IOWA, USA — There is a lot of talk about cicadas right now, so Local 5 wanted to check in with a couple of experts to see what the buzz is all about.
According to David Mizejewski, a naturalist with the National Wildlife Federation, the U.S. is seeing one of the major emergences of the periodical cicadas.
"There's about 3,000 cicadas species on the planet, but seven of them that are only found in the US," Mizejewski said.
But will Iowa see Brood X cicadas this year?
According to Ginny Mitchell, Entomologist & Education Program Coordinator with the Iowa State University Insect Zoo: no.
"In Iowa, we had our brood of 17-year cicadas emerge about, I want to say, it was about seven or eight years ago is when that emerged," she said. "So we have another about 10 years to go before we'll have our big brood emerge here in Iowa."
A variation of cicadas will emerge every year, but one of the challenges cicadas face is development. As they live underground, humans continue to dig up their habitat building houses, businesses and roads.
Mizejewski adds the really big emergence events might be a thing of the past.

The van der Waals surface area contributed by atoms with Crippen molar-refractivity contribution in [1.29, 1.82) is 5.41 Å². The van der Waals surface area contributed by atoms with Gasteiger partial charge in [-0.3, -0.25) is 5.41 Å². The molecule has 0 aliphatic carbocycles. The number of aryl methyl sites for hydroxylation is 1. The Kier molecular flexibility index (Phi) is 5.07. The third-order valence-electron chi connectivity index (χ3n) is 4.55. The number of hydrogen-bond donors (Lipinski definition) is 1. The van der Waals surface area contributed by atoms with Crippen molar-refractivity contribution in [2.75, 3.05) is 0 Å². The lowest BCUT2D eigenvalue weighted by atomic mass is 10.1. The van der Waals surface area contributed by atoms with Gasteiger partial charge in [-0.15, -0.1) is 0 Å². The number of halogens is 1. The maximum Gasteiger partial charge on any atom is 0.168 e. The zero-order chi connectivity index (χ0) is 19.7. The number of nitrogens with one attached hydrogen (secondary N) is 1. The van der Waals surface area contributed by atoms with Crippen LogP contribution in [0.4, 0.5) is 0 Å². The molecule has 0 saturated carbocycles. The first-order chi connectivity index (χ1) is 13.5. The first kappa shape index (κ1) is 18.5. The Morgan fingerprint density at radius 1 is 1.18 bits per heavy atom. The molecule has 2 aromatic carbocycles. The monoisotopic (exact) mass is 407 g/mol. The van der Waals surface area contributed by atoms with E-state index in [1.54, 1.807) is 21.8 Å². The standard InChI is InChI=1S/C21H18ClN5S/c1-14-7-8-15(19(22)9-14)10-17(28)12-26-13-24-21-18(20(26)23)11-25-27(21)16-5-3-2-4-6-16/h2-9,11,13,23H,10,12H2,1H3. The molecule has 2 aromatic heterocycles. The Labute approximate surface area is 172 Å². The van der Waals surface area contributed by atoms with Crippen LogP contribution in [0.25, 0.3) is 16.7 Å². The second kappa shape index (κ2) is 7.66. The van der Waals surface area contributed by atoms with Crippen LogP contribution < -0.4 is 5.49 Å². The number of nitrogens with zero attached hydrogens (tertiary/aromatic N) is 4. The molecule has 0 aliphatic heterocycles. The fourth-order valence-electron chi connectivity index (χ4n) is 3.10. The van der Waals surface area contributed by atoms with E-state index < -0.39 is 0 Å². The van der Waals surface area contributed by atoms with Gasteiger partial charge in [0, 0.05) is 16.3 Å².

"This is a unique thing. I mean, we think of these natural phenomenon happening in exotic places all around the world," he said. "Well, this is one that only happens in the U.S., it's kind of special."
While most of us are intrigued or scared of large bugs, like cicadas, some see them as a cuisine opportunity.
That's the case for David George Gordon, otherwise known as the Bug Chef.
"And you know the thing that's so wild is 80 percent of the world's cultures eat some kind of a bug, Gordon said. "We're kind of in the weird 20 percent."
You can get more ideas from his “The Eat-A-Bug” cookbook where he does use cicadas as a pizza topping.
The chef says if you are going to use cicadas for your next recipe, try to get freshly-emerged cicadas. That is when they are in a soft-shelled state and when they are really great to eat, before they start creating a hard or crunchy exoskeleton.
He compares it to eating soft shell crab. They also reportedly taste more like asparagus because they have been feeding on tree roots for years.